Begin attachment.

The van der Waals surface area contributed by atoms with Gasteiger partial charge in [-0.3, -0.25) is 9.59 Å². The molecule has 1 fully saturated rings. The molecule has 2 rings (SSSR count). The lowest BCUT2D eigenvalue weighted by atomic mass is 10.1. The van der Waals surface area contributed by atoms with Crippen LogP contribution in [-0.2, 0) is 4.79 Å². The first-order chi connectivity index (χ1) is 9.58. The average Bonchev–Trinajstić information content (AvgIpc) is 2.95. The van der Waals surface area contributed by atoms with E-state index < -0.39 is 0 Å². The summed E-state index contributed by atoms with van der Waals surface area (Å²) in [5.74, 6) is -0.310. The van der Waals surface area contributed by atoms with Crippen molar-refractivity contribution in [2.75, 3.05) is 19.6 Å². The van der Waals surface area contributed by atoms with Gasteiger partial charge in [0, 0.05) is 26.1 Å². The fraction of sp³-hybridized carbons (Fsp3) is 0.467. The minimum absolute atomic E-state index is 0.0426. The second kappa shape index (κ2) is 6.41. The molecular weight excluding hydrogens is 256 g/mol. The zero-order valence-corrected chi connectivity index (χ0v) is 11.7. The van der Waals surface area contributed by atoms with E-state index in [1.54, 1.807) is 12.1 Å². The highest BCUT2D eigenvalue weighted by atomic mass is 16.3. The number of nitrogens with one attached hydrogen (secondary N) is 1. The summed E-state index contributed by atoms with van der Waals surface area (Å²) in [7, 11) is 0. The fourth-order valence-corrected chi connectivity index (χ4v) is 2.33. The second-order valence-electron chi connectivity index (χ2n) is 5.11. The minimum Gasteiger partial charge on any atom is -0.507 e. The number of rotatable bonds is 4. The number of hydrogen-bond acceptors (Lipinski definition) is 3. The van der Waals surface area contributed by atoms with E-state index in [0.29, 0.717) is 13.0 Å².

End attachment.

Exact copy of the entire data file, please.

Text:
The van der Waals surface area contributed by atoms with Gasteiger partial charge in [-0.3, -0.25) is 9.59 Å². The molecule has 1 fully saturated rings. The molecule has 2 rings (SSSR count). The lowest BCUT2D eigenvalue weighted by atomic mass is 10.1. The van der Waals surface area contributed by atoms with Crippen LogP contribution in [-0.2, 0) is 4.79 Å². The first-order chi connectivity index (χ1) is 9.58. The average Bonchev–Trinajstić information content (AvgIpc) is 2.95. The van der Waals surface area contributed by atoms with E-state index < -0.39 is 0 Å². The summed E-state index contributed by atoms with van der Waals surface area (Å²) in [5.74, 6) is -0.310. The van der Waals surface area contributed by atoms with Crippen molar-refractivity contribution in [2.75, 3.05) is 19.6 Å². The van der Waals surface area contributed by atoms with Gasteiger partial charge in [0, 0.05) is 26.1 Å². The fraction of sp³-hybridized carbons (Fsp3) is 0.467. The minimum absolute atomic E-state index is 0.0426. The second kappa shape index (κ2) is 6.41. The molecular weight excluding hydrogens is 256 g/mol. The zero-order valence-corrected chi connectivity index (χ0v) is 11.7. The van der Waals surface area contributed by atoms with E-state index in [1.54, 1.807) is 12.1 Å². The highest BCUT2D eigenvalue weighted by atomic mass is 16.3. The number of nitrogens with one attached hydrogen (secondary N) is 1. The summed E-state index contributed by atoms with van der Waals surface area (Å²) in [7, 11) is 0. The fourth-order valence-corrected chi connectivity index (χ4v) is 2.33. The second-order valence-electron chi connectivity index (χ2n) is 5.11. The minimum Gasteiger partial charge on any atom is -0.507 e. The number of rotatable bonds is 4. The number of hydrogen-bond acceptors (Lipinski definition) is 3. The van der Waals surface area contributed by atoms with E-state index in [0.29, 0.717) is 13.0 Å².